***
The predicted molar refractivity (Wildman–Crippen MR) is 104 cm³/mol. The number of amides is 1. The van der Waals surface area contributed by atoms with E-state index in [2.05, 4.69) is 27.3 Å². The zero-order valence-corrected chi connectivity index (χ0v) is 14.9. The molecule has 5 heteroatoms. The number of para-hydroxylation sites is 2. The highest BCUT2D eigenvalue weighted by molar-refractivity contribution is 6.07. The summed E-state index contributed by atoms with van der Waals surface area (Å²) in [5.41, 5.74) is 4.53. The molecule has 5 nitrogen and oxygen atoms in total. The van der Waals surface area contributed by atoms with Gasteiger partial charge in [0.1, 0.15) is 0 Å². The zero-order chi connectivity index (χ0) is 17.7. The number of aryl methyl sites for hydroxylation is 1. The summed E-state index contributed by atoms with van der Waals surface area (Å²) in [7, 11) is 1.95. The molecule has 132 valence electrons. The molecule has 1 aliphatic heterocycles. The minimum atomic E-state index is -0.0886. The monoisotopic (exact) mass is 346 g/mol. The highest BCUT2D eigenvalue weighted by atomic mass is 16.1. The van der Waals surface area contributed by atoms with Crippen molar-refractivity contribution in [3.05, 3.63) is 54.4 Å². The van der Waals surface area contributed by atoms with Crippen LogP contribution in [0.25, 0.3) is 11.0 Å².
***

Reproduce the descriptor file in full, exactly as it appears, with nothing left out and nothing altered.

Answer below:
The predicted molar refractivity (Wildman–Crippen MR) is 104 cm³/mol. The number of amides is 1. The van der Waals surface area contributed by atoms with E-state index in [2.05, 4.69) is 27.3 Å². The zero-order valence-corrected chi connectivity index (χ0v) is 14.9. The molecule has 5 heteroatoms. The number of para-hydroxylation sites is 2. The highest BCUT2D eigenvalue weighted by molar-refractivity contribution is 6.07. The summed E-state index contributed by atoms with van der Waals surface area (Å²) in [5.41, 5.74) is 4.53. The molecule has 5 nitrogen and oxygen atoms in total. The van der Waals surface area contributed by atoms with Gasteiger partial charge in [0.1, 0.15) is 0 Å². The zero-order chi connectivity index (χ0) is 17.7. The number of aryl methyl sites for hydroxylation is 1. The summed E-state index contributed by atoms with van der Waals surface area (Å²) in [7, 11) is 1.95. The molecule has 132 valence electrons. The molecule has 1 aliphatic heterocycles. The minimum atomic E-state index is -0.0886. The monoisotopic (exact) mass is 346 g/mol. The highest BCUT2D eigenvalue weighted by atomic mass is 16.1. The van der Waals surface area contributed by atoms with Crippen molar-refractivity contribution in [3.05, 3.63) is 54.4 Å². The van der Waals surface area contributed by atoms with Crippen LogP contribution in [0.25, 0.3) is 11.0 Å².